A thorough examination of the record demonstrates that William S. Beckett, M.D., and Berthollet Bavibidila, M.D., two of the Plaintiff's treating physicians, rendered opinions which should have been given controlling weight under the treating physician rule. Pertinent evaluations from each physician's course of treatment with the Plaintiff are discussed below.
Plaintiff has an extensive well-documented treatment history with Dr. Beckett. Between August 2001 and January 2005, Plaintiff was examined by Dr. Beckett approximately twenty times. Plaintiff first presented to Dr. Beckett on August 7, 2001. At this initial examination, Dr. Beckett documented an extensive history of Plaintiff's condition, noting the existence of a back problem with origins from his work performing manual labor at the Town of Gates Highway Department. (Tr. at 206). After conducting a physical examination, Dr. Beckett opined that Plaintiff had persistent low back pain and pain in his calf concluding that Plaintiff was temporarily permanently disabled. (Id.).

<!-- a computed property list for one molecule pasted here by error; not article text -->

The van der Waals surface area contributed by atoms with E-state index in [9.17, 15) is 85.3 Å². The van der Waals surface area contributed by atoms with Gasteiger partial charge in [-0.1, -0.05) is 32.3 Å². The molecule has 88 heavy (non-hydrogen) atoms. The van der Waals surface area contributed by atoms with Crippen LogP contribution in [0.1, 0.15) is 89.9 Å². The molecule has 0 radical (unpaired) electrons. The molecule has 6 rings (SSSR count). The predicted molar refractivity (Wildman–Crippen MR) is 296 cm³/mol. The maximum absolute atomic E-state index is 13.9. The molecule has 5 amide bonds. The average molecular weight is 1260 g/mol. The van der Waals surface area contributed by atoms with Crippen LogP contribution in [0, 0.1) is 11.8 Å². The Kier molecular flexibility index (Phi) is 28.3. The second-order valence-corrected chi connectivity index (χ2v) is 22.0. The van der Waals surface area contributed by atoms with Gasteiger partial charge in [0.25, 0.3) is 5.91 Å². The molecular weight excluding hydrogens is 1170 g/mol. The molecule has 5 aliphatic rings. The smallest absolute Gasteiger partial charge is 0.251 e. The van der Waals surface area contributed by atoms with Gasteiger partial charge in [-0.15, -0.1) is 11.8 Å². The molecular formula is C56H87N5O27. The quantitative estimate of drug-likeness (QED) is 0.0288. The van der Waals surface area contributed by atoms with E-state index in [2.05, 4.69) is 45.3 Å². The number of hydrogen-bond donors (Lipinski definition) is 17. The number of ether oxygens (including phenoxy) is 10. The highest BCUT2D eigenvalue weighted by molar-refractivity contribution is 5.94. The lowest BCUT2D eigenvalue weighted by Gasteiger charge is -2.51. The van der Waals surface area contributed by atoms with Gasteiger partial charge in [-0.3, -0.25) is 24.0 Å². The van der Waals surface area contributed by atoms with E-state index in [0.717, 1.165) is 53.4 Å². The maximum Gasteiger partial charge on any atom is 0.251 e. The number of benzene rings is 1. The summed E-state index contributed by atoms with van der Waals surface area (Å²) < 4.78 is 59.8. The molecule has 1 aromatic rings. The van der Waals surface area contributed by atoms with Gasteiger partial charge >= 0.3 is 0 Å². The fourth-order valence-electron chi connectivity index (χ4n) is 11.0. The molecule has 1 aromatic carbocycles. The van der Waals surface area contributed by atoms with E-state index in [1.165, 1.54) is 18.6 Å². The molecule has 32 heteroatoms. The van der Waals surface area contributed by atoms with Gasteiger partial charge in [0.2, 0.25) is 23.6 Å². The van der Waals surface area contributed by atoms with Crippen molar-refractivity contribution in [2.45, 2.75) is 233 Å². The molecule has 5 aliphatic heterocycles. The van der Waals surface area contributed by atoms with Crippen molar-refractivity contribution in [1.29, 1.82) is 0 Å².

After conducting a physical examination on October 23, 2001, Dr. Beckett opined that Plaintiff had symptomatic lumbar degenerative disc disease and thromboembolism*fn1 in the left femoral artery. (Tr. at 201). On, November 28, 2001, while seeking treatment for the degenerative disc disease and blood clot, Dr. Beckett opined that Plaintiff had reached "maximum medical improvement" and had a "moderate 50% permanent partial disability of the spine due to work-related degenerative disc disease." (Tr. at 199-200). Dr. Beckett encouraged him to seek job training so that he could work within his restriction. (Id.).